Sunday, September 22, 2013

Newborn skin, (thankfully) not quite literally

I was in the queue at my local supermarket recently, happily staring into space, minding my own business, while whoever was at the front kept charging backwards and forwards picking up items they had forgotten, keeping everyone else waiting, when my eye happened to fall on this:

I gagged a little at the thought of soap made from placenta, of any creature, let alone human. It reminded me of a chapter in one of the books of my hero, Adrian Mole (yes, I know he's fictional, don't start) in which he describes an incident when his American penfriend advises him to kill a frog and stick it in a blender, and smear the pureed gorey remains on his face in order to cure his spots.

I rushed home to enlist the services of Mr Google, and, mercifully, I discovered that this particular brand of soap, Renew Placenta, is not made from any part of an animal or human's afterbirth, rather, it is herbal. Placenta refers to the placenta of a plant.

It didn't half get me thinking about the lengths to which people will go in this part of the world, and, of course, many others, to keep their skin looking white. Meanwhile while their loony European, American and Australian counterparts, apart from the Goths of course, are doing their level best to burn their skin to a brown, crusty carcinogenified crisp at every available opportunity.

I went on a press trip to Taiwan when I first moved here, and I remember being staggered that the lady who was showing me round was five or six years older than me, when she looked about 10 years younger. Genetics has a lot to do with youthful appearance, of course, but, having professed such shock at this lady being in her late 30s, I had to do all the: "Goodness me, how do you stay looking so young?" stuff.

"It is the damp climate," she professed. Which I suppose could be a point, if you will excuse the slightly "bad science" connection between damp weather and skin being extra moisturised to help it stay looking young. Or, it could be the fact, that, when we were out and about, as soon as the sun even thought about peeking out from behind a cloud, she put up a parasol and cowered under it, lest any of its rays reach her skin. For her trouble, she did indeed have an incredibly youthful, extremely pale complexion.

The value of a pale skin to many women of different nationalities is clearly not something to be snidey about, and far be it from me to criticise women who choose to lighten their skin. Women clearly feel pressure to lighten up, and certainly don't feel embarrassed to do so, rather, tanned skin is seen as something to be embarrassed about, as is borne about by Renew Placenta's slogan, which is enough to make your average left wing westerner gasp: "Stay Young, Stay White."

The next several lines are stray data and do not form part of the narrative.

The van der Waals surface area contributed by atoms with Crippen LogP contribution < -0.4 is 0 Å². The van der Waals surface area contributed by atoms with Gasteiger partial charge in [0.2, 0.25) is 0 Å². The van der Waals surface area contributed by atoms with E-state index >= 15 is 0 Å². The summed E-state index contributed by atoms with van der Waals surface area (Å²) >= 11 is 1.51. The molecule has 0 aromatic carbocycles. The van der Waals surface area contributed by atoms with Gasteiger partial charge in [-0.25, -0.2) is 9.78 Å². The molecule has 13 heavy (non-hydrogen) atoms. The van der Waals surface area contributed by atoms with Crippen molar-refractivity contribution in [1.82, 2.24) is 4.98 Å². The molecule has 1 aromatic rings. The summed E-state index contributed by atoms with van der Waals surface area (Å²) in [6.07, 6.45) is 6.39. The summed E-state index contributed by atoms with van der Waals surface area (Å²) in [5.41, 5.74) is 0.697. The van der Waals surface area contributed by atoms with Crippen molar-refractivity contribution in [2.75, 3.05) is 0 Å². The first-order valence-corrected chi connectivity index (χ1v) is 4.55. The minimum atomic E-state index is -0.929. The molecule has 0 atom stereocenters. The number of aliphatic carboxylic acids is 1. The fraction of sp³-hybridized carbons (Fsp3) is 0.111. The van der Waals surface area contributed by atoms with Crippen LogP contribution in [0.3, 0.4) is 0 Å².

A pale skin, after all, demonstrates prosperity, a concept loaded with the symbolism of a time when you showed your wealth in the fact that you did not need to labour or work outside. Instead, you were inside, protecting your delicate visage from the sun's aging effects. On our trip to India, we got used to seeing the product "Fair and Lovely" advertised everywhere, something, we agreed, that may as well be labelled "Rich and White" as that is the image users are hoping to project by using it.

It is bizarre, when you think about it, though, this opposing obsession that the two cultures have with light and dark: Us white people risking skin cancer and premature aging to go darker, perhaps for the same reasons our darker counterparts do the opposite, to project the image of health and also, wealth - of being someone who can afford numerous holidays in the sun. Meanwhile people with dark skin take the same risks, skin cancer and premature aging, plus the sinister sounding "skin thinning" and poor wound healing ability, to go lighter.

I read earlier this year that one Bollywood actress is taking a stand against skin lightening in films, branding it racist. It will be interesting to see whether others start to take up her cause and her message spreads.

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